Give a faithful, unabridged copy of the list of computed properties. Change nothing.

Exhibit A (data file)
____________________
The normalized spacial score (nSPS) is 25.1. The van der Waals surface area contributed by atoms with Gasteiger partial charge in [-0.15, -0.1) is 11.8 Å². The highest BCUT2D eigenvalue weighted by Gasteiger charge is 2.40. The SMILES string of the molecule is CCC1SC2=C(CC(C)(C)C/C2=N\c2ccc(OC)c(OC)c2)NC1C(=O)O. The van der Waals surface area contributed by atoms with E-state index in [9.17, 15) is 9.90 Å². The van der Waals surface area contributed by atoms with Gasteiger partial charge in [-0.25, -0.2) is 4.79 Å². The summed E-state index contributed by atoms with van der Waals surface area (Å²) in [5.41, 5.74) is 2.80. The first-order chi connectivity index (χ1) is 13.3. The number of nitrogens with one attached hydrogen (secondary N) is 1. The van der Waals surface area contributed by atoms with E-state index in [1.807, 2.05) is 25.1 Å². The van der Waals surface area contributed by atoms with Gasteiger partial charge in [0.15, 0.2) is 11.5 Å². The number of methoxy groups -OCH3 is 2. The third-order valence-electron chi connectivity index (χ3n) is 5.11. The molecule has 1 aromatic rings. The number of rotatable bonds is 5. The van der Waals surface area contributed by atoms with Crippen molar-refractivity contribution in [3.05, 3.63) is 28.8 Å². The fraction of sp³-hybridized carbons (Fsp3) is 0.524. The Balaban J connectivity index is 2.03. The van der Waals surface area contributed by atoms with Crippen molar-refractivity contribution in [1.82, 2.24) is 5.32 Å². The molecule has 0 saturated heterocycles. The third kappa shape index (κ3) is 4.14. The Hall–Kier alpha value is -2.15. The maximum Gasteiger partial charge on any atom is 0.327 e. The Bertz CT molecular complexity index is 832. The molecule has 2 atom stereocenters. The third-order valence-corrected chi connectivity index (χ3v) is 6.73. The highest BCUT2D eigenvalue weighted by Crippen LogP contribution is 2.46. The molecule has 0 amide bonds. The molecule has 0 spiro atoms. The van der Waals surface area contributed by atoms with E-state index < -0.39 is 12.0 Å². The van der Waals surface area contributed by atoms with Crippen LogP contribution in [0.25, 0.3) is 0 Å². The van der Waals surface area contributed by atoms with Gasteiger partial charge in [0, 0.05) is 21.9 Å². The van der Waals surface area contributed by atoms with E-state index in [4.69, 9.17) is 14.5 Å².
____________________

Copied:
The normalized spacial score (nSPS) is 25.1. The van der Waals surface area contributed by atoms with Gasteiger partial charge in [-0.15, -0.1) is 11.8 Å². The highest BCUT2D eigenvalue weighted by Gasteiger charge is 2.40. The SMILES string of the molecule is CCC1SC2=C(CC(C)(C)C/C2=N\c2ccc(OC)c(OC)c2)NC1C(=O)O. The van der Waals surface area contributed by atoms with E-state index in [9.17, 15) is 9.90 Å². The van der Waals surface area contributed by atoms with Gasteiger partial charge in [-0.25, -0.2) is 4.79 Å². The summed E-state index contributed by atoms with van der Waals surface area (Å²) in [5.41, 5.74) is 2.80. The first-order chi connectivity index (χ1) is 13.3. The number of nitrogens with one attached hydrogen (secondary N) is 1. The van der Waals surface area contributed by atoms with E-state index in [1.807, 2.05) is 25.1 Å². The van der Waals surface area contributed by atoms with Gasteiger partial charge in [0.15, 0.2) is 11.5 Å². The number of methoxy groups -OCH3 is 2. The third-order valence-electron chi connectivity index (χ3n) is 5.11. The molecule has 1 aromatic rings. The number of rotatable bonds is 5. The van der Waals surface area contributed by atoms with Crippen molar-refractivity contribution in [3.05, 3.63) is 28.8 Å². The fraction of sp³-hybridized carbons (Fsp3) is 0.524. The Balaban J connectivity index is 2.03. The van der Waals surface area contributed by atoms with Crippen molar-refractivity contribution in [1.82, 2.24) is 5.32 Å². The molecule has 0 saturated heterocycles. The third kappa shape index (κ3) is 4.14. The Hall–Kier alpha value is -2.15. The maximum Gasteiger partial charge on any atom is 0.327 e. The Bertz CT molecular complexity index is 832. The molecule has 2 atom stereocenters. The third-order valence-corrected chi connectivity index (χ3v) is 6.73. The highest BCUT2D eigenvalue weighted by Crippen LogP contribution is 2.46. The molecule has 0 amide bonds. The molecule has 0 spiro atoms. The van der Waals surface area contributed by atoms with E-state index < -0.39 is 12.0 Å². The van der Waals surface area contributed by atoms with Crippen LogP contribution in [0.25, 0.3) is 0 Å². The van der Waals surface area contributed by atoms with Gasteiger partial charge in [0, 0.05) is 21.9 Å². The van der Waals surface area contributed by atoms with E-state index in [4.69, 9.17) is 14.5 Å².